The probability distributions are widely used in several areas of life. Certain situations arise where the standard probability models are not capable of capturing complex behavior of the data and hence some extensions are required. Numerous methods are available in literature to extend a univariate probability distribution by adding some new parameters. These developments provide more flexible statistical distributions by adding new parameters to the baseline distribution. A simple method to extend any baseline distribution is proposed by Shaw et al. [1] and is known as the transmuted family of distributions. The cumulative distribution function of this family is

where is the of the baseline distribution and is the transmutation parameter such that .

Various researches have extended the transmuted family of distributions by using the family of distributions proposed by Alzaatreh et al. [2]; see for example the transmuted-G family of distributions [3], the Kumaraswamy transmuted-G family of distributions by Afify et al. [4], the beta transmuted-H family by Afify et al. [5] and the T-transmuted X family of distributions by Jayakumar et al. [6].

Different situations arise where the joint modeling of two variables is required and in such cases the bivariate distributions are required. The development of bivariate distributions from univariate marginals has been an area of interest. Several methodologies have been proposed to develop the bivariate distribution from given univariate marginals. A classical method has been proposed by Gumbel [7] which generated a bivariate distribution from given univariate marginals and is known as Gumbel family of distributions. The joint of Gumbel bivariate distribution is given as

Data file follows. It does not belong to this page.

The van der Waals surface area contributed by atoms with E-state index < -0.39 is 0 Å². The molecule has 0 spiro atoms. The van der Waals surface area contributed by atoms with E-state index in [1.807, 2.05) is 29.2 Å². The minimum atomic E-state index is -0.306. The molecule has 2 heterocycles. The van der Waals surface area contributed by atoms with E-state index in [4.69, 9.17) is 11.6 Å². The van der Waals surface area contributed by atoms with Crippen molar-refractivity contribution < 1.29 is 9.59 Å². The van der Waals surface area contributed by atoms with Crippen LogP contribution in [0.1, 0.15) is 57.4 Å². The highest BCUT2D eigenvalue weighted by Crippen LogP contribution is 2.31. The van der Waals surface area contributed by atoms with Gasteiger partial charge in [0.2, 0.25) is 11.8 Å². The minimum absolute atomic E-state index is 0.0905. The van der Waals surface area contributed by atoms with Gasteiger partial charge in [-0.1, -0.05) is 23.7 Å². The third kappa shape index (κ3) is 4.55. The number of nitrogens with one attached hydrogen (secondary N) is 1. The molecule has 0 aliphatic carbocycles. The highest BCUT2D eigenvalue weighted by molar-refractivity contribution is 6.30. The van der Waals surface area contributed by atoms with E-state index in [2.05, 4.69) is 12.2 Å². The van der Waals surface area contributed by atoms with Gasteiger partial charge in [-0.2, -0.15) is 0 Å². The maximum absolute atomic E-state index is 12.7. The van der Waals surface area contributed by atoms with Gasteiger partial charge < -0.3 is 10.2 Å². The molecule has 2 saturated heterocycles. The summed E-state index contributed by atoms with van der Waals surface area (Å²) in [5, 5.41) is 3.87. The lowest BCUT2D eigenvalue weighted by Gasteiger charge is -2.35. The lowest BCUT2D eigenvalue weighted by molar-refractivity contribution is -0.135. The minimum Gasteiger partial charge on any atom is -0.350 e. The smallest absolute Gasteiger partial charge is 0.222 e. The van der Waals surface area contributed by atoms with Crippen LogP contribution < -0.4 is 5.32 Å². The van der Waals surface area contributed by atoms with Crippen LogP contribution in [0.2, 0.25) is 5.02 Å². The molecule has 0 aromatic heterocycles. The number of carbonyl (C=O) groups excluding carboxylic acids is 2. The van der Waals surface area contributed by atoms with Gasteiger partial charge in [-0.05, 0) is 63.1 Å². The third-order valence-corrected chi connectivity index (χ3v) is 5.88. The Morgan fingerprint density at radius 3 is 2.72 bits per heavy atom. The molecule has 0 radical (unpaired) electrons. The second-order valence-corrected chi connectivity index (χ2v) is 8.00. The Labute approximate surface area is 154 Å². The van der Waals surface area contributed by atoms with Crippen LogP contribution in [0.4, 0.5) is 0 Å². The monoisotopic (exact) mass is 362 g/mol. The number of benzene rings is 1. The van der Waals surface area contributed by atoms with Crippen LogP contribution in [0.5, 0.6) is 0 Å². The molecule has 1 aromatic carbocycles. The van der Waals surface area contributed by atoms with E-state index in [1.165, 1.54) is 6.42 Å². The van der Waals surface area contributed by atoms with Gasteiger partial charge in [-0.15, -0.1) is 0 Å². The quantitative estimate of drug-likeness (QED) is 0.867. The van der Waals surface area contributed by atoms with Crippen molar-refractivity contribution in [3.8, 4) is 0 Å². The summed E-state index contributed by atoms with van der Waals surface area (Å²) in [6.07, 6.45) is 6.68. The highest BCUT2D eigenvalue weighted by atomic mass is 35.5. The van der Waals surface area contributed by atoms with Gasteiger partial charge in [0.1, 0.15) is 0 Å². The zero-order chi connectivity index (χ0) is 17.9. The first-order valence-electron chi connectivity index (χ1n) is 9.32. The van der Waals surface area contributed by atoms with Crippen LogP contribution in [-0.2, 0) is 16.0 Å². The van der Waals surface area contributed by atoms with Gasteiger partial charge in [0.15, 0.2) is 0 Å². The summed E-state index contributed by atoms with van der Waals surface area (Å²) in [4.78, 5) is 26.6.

where and are any marginal cdf’s and is an association parameter. This family has been studied by various authors. For example, the bivariate Kumaraswamy distribution has been studied by Barreto-Souza et al. [8], the bivariate Pareto distributions by Sankaran et al. [9] among others. Sarabia et al. [10] has extended the family of distributions to the bivariate case by using bivariate beta distribution as baseline distribution. This method has opened horizons for development of new bivariate distributions. In this article a bivariate transmuted family of distributions is proposed and some of its properties are studied. The family of distributions is proposed in the following sections.